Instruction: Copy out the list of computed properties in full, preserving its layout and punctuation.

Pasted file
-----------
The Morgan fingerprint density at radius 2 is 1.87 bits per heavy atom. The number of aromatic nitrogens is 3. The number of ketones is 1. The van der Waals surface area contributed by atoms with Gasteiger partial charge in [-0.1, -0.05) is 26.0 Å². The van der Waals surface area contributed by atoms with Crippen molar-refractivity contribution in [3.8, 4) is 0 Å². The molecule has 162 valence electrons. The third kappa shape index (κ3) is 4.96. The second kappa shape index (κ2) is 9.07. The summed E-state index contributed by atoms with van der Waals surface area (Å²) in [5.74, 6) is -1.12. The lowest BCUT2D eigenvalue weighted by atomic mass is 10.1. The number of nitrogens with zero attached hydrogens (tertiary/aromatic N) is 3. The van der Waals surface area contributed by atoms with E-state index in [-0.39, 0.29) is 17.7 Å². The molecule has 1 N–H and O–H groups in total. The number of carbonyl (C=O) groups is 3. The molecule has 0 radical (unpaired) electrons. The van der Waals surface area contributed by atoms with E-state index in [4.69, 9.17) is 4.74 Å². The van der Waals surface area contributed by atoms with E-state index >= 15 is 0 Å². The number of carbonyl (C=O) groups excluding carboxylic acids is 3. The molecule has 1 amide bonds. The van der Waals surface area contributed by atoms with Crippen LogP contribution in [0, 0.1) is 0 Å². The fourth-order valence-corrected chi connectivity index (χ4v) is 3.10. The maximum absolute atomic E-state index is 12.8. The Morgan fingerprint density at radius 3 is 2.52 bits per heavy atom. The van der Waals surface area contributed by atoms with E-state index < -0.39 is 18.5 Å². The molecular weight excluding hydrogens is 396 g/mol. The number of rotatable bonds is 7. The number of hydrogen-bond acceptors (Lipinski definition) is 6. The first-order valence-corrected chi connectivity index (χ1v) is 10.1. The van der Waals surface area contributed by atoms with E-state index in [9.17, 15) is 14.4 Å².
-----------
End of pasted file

The Morgan fingerprint density at radius 2 is 1.87 bits per heavy atom. The number of aromatic nitrogens is 3. The number of ketones is 1. The van der Waals surface area contributed by atoms with Gasteiger partial charge in [-0.1, -0.05) is 26.0 Å². The van der Waals surface area contributed by atoms with Crippen molar-refractivity contribution in [3.8, 4) is 0 Å². The molecule has 162 valence electrons. The third kappa shape index (κ3) is 4.96. The second kappa shape index (κ2) is 9.07. The summed E-state index contributed by atoms with van der Waals surface area (Å²) in [5.74, 6) is -1.12. The lowest BCUT2D eigenvalue weighted by atomic mass is 10.1. The number of nitrogens with zero attached hydrogens (tertiary/aromatic N) is 3. The van der Waals surface area contributed by atoms with E-state index in [-0.39, 0.29) is 17.7 Å². The molecule has 1 N–H and O–H groups in total. The number of carbonyl (C=O) groups is 3. The molecule has 0 radical (unpaired) electrons. The van der Waals surface area contributed by atoms with E-state index in [4.69, 9.17) is 4.74 Å². The van der Waals surface area contributed by atoms with E-state index >= 15 is 0 Å². The number of carbonyl (C=O) groups excluding carboxylic acids is 3. The molecule has 1 amide bonds. The van der Waals surface area contributed by atoms with Crippen LogP contribution in [0, 0.1) is 0 Å². The fourth-order valence-corrected chi connectivity index (χ4v) is 3.10. The maximum absolute atomic E-state index is 12.8. The Morgan fingerprint density at radius 3 is 2.52 bits per heavy atom. The van der Waals surface area contributed by atoms with E-state index < -0.39 is 18.5 Å². The molecular weight excluding hydrogens is 396 g/mol. The number of rotatable bonds is 7. The number of hydrogen-bond acceptors (Lipinski definition) is 6. The first-order valence-corrected chi connectivity index (χ1v) is 10.1. The van der Waals surface area contributed by atoms with E-state index in [9.17, 15) is 14.4 Å².